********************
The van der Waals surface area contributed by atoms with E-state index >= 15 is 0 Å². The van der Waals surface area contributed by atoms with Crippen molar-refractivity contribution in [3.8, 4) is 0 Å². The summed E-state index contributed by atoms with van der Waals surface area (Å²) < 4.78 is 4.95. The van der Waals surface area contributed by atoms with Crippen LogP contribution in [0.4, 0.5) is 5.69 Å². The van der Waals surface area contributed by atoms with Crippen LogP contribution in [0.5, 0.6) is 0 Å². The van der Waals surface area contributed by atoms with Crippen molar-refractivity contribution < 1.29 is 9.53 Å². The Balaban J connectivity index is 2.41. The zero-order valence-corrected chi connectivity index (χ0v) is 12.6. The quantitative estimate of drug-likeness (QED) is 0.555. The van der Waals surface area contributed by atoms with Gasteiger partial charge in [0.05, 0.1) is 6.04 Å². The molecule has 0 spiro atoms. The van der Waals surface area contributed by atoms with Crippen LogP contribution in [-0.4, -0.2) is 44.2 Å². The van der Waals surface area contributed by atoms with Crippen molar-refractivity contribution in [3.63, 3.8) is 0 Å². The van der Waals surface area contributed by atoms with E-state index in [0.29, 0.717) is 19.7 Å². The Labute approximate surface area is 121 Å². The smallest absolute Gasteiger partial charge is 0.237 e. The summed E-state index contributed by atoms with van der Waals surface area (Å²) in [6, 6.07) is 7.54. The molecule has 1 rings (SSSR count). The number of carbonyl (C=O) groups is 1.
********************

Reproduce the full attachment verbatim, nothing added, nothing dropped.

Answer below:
The van der Waals surface area contributed by atoms with E-state index >= 15 is 0 Å². The van der Waals surface area contributed by atoms with Crippen molar-refractivity contribution in [3.8, 4) is 0 Å². The summed E-state index contributed by atoms with van der Waals surface area (Å²) < 4.78 is 4.95. The van der Waals surface area contributed by atoms with Crippen LogP contribution in [0.4, 0.5) is 5.69 Å². The van der Waals surface area contributed by atoms with Crippen LogP contribution in [0.5, 0.6) is 0 Å². The van der Waals surface area contributed by atoms with Crippen molar-refractivity contribution < 1.29 is 9.53 Å². The Balaban J connectivity index is 2.41. The zero-order valence-corrected chi connectivity index (χ0v) is 12.6. The quantitative estimate of drug-likeness (QED) is 0.555. The van der Waals surface area contributed by atoms with Gasteiger partial charge in [0.05, 0.1) is 6.04 Å². The molecule has 0 spiro atoms. The van der Waals surface area contributed by atoms with Crippen LogP contribution in [-0.4, -0.2) is 44.2 Å². The van der Waals surface area contributed by atoms with Crippen molar-refractivity contribution in [3.63, 3.8) is 0 Å². The van der Waals surface area contributed by atoms with E-state index in [0.29, 0.717) is 19.7 Å². The Labute approximate surface area is 121 Å². The smallest absolute Gasteiger partial charge is 0.237 e. The summed E-state index contributed by atoms with van der Waals surface area (Å²) in [6, 6.07) is 7.54. The molecule has 1 rings (SSSR count). The number of carbonyl (C=O) groups is 1.